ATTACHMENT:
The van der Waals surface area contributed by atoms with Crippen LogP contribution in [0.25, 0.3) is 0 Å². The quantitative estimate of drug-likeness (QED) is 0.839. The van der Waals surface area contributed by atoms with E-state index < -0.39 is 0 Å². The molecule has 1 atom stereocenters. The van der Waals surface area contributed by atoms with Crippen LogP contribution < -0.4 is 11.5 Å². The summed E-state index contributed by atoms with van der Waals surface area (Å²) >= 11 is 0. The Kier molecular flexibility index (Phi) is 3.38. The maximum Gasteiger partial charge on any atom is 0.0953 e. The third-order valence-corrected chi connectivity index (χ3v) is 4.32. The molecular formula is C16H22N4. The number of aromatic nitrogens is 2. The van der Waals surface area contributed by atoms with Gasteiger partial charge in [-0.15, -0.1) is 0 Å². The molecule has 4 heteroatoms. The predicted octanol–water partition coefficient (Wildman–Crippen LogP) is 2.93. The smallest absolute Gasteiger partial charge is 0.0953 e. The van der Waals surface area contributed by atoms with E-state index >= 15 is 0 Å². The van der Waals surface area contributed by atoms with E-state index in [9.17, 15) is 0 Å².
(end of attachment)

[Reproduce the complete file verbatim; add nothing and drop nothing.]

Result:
The van der Waals surface area contributed by atoms with Crippen LogP contribution in [0.25, 0.3) is 0 Å². The quantitative estimate of drug-likeness (QED) is 0.839. The van der Waals surface area contributed by atoms with E-state index < -0.39 is 0 Å². The molecule has 1 atom stereocenters. The van der Waals surface area contributed by atoms with Crippen LogP contribution < -0.4 is 11.5 Å². The summed E-state index contributed by atoms with van der Waals surface area (Å²) >= 11 is 0. The Kier molecular flexibility index (Phi) is 3.38. The maximum Gasteiger partial charge on any atom is 0.0953 e. The third-order valence-corrected chi connectivity index (χ3v) is 4.32. The molecular formula is C16H22N4. The number of aromatic nitrogens is 2. The van der Waals surface area contributed by atoms with Gasteiger partial charge in [-0.15, -0.1) is 0 Å². The molecule has 4 heteroatoms. The predicted octanol–water partition coefficient (Wildman–Crippen LogP) is 2.93. The smallest absolute Gasteiger partial charge is 0.0953 e. The van der Waals surface area contributed by atoms with E-state index >= 15 is 0 Å². The van der Waals surface area contributed by atoms with E-state index in [9.17, 15) is 0 Å².